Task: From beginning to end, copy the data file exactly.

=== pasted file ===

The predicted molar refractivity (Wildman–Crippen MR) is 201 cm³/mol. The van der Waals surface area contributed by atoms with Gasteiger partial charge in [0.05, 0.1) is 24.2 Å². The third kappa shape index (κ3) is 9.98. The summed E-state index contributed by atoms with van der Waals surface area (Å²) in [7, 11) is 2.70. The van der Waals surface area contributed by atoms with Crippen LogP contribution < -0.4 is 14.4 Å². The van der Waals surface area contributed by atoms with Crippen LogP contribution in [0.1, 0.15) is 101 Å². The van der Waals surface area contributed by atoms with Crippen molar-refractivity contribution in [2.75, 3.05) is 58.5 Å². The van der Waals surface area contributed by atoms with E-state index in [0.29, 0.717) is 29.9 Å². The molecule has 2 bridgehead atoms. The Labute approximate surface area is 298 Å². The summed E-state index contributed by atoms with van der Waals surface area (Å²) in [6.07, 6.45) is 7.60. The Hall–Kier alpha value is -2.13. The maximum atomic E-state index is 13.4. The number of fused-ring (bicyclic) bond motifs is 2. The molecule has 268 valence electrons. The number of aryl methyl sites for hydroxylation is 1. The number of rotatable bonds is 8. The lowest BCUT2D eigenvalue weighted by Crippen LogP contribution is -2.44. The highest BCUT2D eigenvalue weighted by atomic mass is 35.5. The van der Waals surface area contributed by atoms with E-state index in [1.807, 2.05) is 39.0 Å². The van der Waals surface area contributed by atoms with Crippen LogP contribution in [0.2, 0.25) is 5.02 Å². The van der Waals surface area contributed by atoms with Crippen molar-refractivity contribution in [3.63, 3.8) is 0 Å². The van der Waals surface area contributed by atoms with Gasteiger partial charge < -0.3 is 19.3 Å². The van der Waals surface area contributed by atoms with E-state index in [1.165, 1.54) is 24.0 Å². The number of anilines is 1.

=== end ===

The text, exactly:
The predicted molar refractivity (Wildman–Crippen MR) is 201 cm³/mol. The van der Waals surface area contributed by atoms with Gasteiger partial charge in [0.05, 0.1) is 24.2 Å². The third kappa shape index (κ3) is 9.98. The summed E-state index contributed by atoms with van der Waals surface area (Å²) in [7, 11) is 2.70. The van der Waals surface area contributed by atoms with Crippen LogP contribution < -0.4 is 14.4 Å². The van der Waals surface area contributed by atoms with Crippen LogP contribution in [0.1, 0.15) is 101 Å². The van der Waals surface area contributed by atoms with Crippen molar-refractivity contribution in [2.75, 3.05) is 58.5 Å². The van der Waals surface area contributed by atoms with E-state index in [0.29, 0.717) is 29.9 Å². The molecule has 2 bridgehead atoms. The Labute approximate surface area is 298 Å². The summed E-state index contributed by atoms with van der Waals surface area (Å²) in [6.07, 6.45) is 7.60. The Hall–Kier alpha value is -2.13. The maximum atomic E-state index is 13.4. The number of fused-ring (bicyclic) bond motifs is 2. The molecule has 268 valence electrons. The number of aryl methyl sites for hydroxylation is 1. The number of rotatable bonds is 8. The lowest BCUT2D eigenvalue weighted by Crippen LogP contribution is -2.44. The highest BCUT2D eigenvalue weighted by atomic mass is 35.5. The van der Waals surface area contributed by atoms with E-state index in [1.807, 2.05) is 39.0 Å². The van der Waals surface area contributed by atoms with Crippen LogP contribution in [0.2, 0.25) is 5.02 Å². The van der Waals surface area contributed by atoms with Crippen molar-refractivity contribution in [3.63, 3.8) is 0 Å². The van der Waals surface area contributed by atoms with Gasteiger partial charge < -0.3 is 19.3 Å². The van der Waals surface area contributed by atoms with E-state index in [1.165, 1.54) is 24.0 Å². The number of anilines is 1.